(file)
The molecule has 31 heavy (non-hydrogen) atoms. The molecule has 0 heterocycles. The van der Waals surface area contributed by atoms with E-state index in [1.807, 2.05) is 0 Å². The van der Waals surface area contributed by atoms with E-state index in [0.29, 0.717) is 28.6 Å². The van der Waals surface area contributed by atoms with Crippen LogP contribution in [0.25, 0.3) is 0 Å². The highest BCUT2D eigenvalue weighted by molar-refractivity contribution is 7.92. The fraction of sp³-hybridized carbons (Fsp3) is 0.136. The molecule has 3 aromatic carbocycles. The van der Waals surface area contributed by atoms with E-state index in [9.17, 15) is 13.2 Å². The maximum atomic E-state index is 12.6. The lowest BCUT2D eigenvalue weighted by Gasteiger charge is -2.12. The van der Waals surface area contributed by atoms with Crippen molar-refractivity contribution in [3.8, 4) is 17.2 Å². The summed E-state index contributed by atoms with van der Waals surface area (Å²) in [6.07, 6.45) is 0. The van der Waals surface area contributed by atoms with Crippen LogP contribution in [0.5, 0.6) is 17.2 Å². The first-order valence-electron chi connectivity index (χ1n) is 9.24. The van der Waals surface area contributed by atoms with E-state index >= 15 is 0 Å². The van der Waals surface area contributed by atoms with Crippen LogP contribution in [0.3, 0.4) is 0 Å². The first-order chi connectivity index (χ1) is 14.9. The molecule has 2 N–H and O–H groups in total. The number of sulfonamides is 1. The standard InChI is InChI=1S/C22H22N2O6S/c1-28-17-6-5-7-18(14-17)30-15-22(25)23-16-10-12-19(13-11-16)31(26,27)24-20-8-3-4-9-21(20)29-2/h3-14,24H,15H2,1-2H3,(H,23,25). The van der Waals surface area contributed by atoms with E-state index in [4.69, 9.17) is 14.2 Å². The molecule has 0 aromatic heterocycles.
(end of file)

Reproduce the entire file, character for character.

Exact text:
The molecule has 31 heavy (non-hydrogen) atoms. The molecule has 0 heterocycles. The van der Waals surface area contributed by atoms with E-state index in [1.807, 2.05) is 0 Å². The van der Waals surface area contributed by atoms with E-state index in [0.29, 0.717) is 28.6 Å². The van der Waals surface area contributed by atoms with Crippen LogP contribution in [0.25, 0.3) is 0 Å². The highest BCUT2D eigenvalue weighted by molar-refractivity contribution is 7.92. The fraction of sp³-hybridized carbons (Fsp3) is 0.136. The molecule has 3 aromatic carbocycles. The van der Waals surface area contributed by atoms with E-state index in [9.17, 15) is 13.2 Å². The maximum atomic E-state index is 12.6. The lowest BCUT2D eigenvalue weighted by Gasteiger charge is -2.12. The van der Waals surface area contributed by atoms with Crippen molar-refractivity contribution in [3.8, 4) is 17.2 Å². The summed E-state index contributed by atoms with van der Waals surface area (Å²) in [6.07, 6.45) is 0. The van der Waals surface area contributed by atoms with Crippen LogP contribution in [0.5, 0.6) is 17.2 Å². The first-order valence-electron chi connectivity index (χ1n) is 9.24. The van der Waals surface area contributed by atoms with E-state index >= 15 is 0 Å². The van der Waals surface area contributed by atoms with Crippen LogP contribution in [0.3, 0.4) is 0 Å². The first-order chi connectivity index (χ1) is 14.9. The molecule has 2 N–H and O–H groups in total. The number of sulfonamides is 1. The standard InChI is InChI=1S/C22H22N2O6S/c1-28-17-6-5-7-18(14-17)30-15-22(25)23-16-10-12-19(13-11-16)31(26,27)24-20-8-3-4-9-21(20)29-2/h3-14,24H,15H2,1-2H3,(H,23,25). The van der Waals surface area contributed by atoms with E-state index in [4.69, 9.17) is 14.2 Å². The molecule has 0 aromatic heterocycles.